Lee Daniel Crocker, <firstname.lastname@example.org>, writes:
> What methods do states use to restrain the initiation of force by
> the state, and what backs them up if those methods fail? I can think
> of only two such means: jury nullification and armed rebellion (I do
> not include elections or recall, because they are more likely to
> support the majority's use of violence than to restrain it). Do you
> think "complex market mechanisms" are less stable or in some other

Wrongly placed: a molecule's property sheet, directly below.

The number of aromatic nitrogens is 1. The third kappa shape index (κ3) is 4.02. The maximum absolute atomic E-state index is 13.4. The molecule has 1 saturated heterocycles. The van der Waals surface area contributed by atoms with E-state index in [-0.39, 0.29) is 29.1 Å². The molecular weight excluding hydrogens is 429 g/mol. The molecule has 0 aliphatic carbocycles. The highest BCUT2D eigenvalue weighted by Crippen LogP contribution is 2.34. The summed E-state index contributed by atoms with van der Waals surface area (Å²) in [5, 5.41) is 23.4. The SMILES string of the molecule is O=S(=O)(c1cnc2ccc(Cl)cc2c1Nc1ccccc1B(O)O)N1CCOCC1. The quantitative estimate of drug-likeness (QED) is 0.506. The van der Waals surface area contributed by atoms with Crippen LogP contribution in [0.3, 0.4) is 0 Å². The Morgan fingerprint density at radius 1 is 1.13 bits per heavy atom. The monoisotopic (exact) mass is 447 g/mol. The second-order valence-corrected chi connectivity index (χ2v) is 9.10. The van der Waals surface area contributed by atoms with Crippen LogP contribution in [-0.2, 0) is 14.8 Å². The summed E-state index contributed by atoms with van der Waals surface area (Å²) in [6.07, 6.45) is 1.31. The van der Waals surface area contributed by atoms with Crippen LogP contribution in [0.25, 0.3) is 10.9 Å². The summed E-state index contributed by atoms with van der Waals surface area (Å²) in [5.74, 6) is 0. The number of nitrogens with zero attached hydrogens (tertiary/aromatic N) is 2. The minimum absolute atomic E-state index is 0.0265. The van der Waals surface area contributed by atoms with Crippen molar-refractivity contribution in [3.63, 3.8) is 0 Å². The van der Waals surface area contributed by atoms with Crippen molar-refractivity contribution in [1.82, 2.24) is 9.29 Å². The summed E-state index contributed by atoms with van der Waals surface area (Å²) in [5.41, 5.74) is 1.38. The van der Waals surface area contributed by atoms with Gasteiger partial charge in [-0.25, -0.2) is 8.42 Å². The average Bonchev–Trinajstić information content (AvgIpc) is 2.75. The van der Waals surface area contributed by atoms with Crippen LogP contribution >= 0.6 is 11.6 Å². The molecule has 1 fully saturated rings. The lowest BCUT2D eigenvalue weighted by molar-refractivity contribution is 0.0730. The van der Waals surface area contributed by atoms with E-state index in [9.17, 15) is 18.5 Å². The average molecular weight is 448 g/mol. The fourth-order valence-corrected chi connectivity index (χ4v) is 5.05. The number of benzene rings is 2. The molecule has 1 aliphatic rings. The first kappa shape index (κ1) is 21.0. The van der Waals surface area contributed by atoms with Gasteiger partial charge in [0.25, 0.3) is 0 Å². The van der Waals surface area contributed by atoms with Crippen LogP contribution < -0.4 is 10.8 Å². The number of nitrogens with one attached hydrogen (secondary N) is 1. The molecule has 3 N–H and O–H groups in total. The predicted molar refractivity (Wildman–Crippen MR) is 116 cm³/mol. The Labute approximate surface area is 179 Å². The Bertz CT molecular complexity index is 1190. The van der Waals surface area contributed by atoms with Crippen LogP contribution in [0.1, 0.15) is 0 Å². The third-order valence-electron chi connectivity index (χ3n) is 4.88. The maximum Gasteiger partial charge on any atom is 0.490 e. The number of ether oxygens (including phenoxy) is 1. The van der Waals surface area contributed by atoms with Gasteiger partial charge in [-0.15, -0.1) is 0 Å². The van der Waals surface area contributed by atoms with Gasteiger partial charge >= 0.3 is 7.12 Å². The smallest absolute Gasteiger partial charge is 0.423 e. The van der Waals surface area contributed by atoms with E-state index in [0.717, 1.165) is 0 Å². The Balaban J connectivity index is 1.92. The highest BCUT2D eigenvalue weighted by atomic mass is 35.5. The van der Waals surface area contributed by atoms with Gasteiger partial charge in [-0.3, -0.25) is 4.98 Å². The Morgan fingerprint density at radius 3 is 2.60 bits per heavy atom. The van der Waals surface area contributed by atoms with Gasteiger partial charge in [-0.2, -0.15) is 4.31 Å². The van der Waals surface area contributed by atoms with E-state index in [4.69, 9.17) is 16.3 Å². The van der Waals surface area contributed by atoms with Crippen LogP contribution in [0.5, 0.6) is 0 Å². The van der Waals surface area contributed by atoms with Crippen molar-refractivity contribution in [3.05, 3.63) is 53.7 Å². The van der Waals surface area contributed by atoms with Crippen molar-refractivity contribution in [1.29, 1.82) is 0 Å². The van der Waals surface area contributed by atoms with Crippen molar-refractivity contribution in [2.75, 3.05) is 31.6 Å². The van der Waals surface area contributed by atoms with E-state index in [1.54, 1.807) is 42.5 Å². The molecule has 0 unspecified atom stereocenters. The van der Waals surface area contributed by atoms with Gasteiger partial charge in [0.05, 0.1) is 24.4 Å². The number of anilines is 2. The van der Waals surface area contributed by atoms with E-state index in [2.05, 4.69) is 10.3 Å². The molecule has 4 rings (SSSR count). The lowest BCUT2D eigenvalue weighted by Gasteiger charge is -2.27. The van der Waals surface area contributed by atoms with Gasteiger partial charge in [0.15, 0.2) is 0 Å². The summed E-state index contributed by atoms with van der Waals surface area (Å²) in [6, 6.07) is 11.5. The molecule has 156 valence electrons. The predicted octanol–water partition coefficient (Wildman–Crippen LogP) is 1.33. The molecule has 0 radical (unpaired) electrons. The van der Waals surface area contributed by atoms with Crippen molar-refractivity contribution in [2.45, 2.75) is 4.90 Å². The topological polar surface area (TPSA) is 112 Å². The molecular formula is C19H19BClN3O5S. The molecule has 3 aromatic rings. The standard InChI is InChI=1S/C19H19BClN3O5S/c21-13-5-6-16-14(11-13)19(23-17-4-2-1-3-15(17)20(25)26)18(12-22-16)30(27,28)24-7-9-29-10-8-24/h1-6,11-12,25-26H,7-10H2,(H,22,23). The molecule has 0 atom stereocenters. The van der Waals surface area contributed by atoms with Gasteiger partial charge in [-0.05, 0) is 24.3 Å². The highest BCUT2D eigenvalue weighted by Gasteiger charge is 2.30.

> way inferior to those methods?
I don't think either of these two examples, jury nullification and armed rebellion, have traditionally been used to restrain the initiation of force. Both of these approaches have often been used to further the use of force by the majority against the minority.
Jury nullification was primarily used in the Old South to make sure that white defendants were acquitted of crimes against blacks (lynchings, beatings, robbery, etc.). And of course the biggest armed rebellion the U.S. has seen was its Civil War, which was largely motiviated by the South's wish to continue to allow the whites to enslave the blacks.